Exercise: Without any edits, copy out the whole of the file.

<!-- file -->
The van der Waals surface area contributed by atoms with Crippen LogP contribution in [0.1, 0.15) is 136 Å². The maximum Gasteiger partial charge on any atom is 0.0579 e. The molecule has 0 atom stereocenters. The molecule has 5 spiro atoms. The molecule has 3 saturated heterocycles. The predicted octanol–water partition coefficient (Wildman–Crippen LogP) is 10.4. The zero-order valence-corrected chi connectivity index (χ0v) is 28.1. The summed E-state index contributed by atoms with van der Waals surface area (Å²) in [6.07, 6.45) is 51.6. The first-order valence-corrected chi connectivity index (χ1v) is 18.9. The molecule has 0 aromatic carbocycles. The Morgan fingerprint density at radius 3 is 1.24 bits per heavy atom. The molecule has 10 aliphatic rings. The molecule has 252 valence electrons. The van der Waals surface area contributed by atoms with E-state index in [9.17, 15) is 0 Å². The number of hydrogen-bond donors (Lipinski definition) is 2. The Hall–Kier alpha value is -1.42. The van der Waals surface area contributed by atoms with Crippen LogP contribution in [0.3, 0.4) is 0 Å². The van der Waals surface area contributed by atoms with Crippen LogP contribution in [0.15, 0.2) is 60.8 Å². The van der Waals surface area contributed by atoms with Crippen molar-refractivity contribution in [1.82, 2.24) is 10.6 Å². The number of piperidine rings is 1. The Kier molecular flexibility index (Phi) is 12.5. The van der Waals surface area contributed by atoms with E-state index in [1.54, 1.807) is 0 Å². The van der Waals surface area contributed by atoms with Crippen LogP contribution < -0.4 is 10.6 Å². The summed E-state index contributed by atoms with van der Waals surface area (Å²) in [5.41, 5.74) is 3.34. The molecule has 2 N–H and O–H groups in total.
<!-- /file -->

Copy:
The van der Waals surface area contributed by atoms with Crippen LogP contribution in [0.1, 0.15) is 136 Å². The maximum Gasteiger partial charge on any atom is 0.0579 e. The molecule has 0 atom stereocenters. The molecule has 5 spiro atoms. The molecule has 3 saturated heterocycles. The predicted octanol–water partition coefficient (Wildman–Crippen LogP) is 10.4. The zero-order valence-corrected chi connectivity index (χ0v) is 28.1. The summed E-state index contributed by atoms with van der Waals surface area (Å²) in [6.07, 6.45) is 51.6. The first-order valence-corrected chi connectivity index (χ1v) is 18.9. The molecule has 0 aromatic carbocycles. The Morgan fingerprint density at radius 3 is 1.24 bits per heavy atom. The molecule has 10 aliphatic rings. The molecule has 252 valence electrons. The van der Waals surface area contributed by atoms with E-state index in [9.17, 15) is 0 Å². The number of hydrogen-bond donors (Lipinski definition) is 2. The Hall–Kier alpha value is -1.42. The van der Waals surface area contributed by atoms with Crippen LogP contribution in [0.3, 0.4) is 0 Å². The van der Waals surface area contributed by atoms with Crippen LogP contribution in [0.15, 0.2) is 60.8 Å². The van der Waals surface area contributed by atoms with Crippen molar-refractivity contribution in [1.82, 2.24) is 10.6 Å². The number of piperidine rings is 1. The Kier molecular flexibility index (Phi) is 12.5. The van der Waals surface area contributed by atoms with E-state index in [1.54, 1.807) is 0 Å². The van der Waals surface area contributed by atoms with Crippen LogP contribution < -0.4 is 10.6 Å². The summed E-state index contributed by atoms with van der Waals surface area (Å²) in [5.41, 5.74) is 3.34. The molecule has 2 N–H and O–H groups in total.